Is there actually a "Top 10" that can be defined for the purchasing and supply management professional? Or, in reality, is there a more precise science to finding out what will make your supply management team the most competitive in the industry?
Sometimes a particular industry will demand certain skill sets that may not even be noticed or required by different industries. Or the hot-button skills that are so popular today may be replaced by newer, sexier terms. Strategic sourcing, spend analysis and supplier development processes — terms that didn't exist 15 years ago — are some prime examples.
And look at the logistics professional: Today he or she commonly uses computerized network modeling to design optimal warehousing and transportation networks, and applies bar coding and radio frequency identification (RFID) technology that only 10 years ago would have seemed like science fiction.
The ever-changing business environment of progressive supply management departments demands continuous evaluation and updating of specific skill sets. Assessing exactly the right mix for your group requires attention to three critical areas:
- Track business changes that cause a realignment of skills sets
- Maintain the skill sets that withstand the test of time
- Build and know your company's "Top 10"
Track Business Changes that Cause a Realignment of Skill Sets
"Several factors can cause leadership to realign the required skill sets in a supply management group," says John Evans and Don Dougherty, co-founders of SupplyStaff, a recruiting firm specializing in purchasing and supply management professionals. "Of most recent significance are the more progressive processes being used by today's supply chain organizations, including strategic sourcing and total cost modeling. Additionally, more complex global markets and greater expectations from C-level executives and customers force shifts. Progressive organizations with clear profitability targets now demand greater involvement in strategic initiatives by the supply management department."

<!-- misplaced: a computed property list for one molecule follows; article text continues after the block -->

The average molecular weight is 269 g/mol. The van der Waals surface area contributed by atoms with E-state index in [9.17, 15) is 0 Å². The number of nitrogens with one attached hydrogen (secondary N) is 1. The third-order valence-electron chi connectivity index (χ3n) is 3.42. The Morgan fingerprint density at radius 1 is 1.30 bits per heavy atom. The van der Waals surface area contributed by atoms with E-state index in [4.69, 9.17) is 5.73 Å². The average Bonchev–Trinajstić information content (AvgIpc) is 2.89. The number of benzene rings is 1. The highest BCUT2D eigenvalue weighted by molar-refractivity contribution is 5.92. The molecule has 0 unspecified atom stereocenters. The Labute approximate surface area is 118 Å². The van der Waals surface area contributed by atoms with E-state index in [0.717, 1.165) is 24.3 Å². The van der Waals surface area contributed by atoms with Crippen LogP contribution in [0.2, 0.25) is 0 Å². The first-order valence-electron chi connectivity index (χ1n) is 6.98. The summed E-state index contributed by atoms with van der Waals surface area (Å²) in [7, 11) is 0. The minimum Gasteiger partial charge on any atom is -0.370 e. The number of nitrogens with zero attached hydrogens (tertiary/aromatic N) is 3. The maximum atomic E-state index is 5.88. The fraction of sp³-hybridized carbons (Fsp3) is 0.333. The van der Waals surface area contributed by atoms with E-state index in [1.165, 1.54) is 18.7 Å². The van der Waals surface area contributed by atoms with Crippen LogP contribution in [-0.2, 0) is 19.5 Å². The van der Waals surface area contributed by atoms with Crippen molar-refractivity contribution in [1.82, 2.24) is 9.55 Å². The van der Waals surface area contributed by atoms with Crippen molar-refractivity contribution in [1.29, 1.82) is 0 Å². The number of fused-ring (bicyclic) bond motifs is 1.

Supply management executives interviewed by SupplyStaff sum it up this way: Significant improvements in strategic supply management processes, globalization, procurement automation, outsourcing, regulatory pressures, competitiveness and market instability have elevated the discipline and increased the challenges. This is especially evident in industries where the overall spend of an organization is tremendous and profit margins are tight.
But even in industries with robust profits, corporate executives' new awareness of the power of supply management raises the bar. C-level executives ask for and expect strategic cost reduction, regular supply availability despite volatile markets, aggressive market expansion and successful product innovation to be supported by — if not come out of — their supply management departments.
In one corporate example, the integrated supply chain became core to transforming the mix of skills. "Skills for supply chain professionals have been changing and elevated as a discipline to the boardroom level here at IBM," says Linda Cantwell, vice president, business growth initiatives, IBM Integrated Supply Chain. "In the last few years we've integrated the functional supply chain components into one end-to-end supply chain at IBM. As a result, we no longer only look for functional talent, but skills that complement our integrated, end-to- end supply chain strategy."
As a result of the increased expectations by C-level leaders, supply management executives are keen to keep their team's skill sets totally aligned with the strategic approach of their organizations. Supply management executives relayed to SupplyStaff the following four steps for skill set realignment:
- Continually assess the skill requirements of the team
- Provide continuing education where gaps exist
- Hire new talent in areas where skill gaps of current staff cannot be fixed
- Regularly review requirements based on new and ever-changing expectations of the supply management group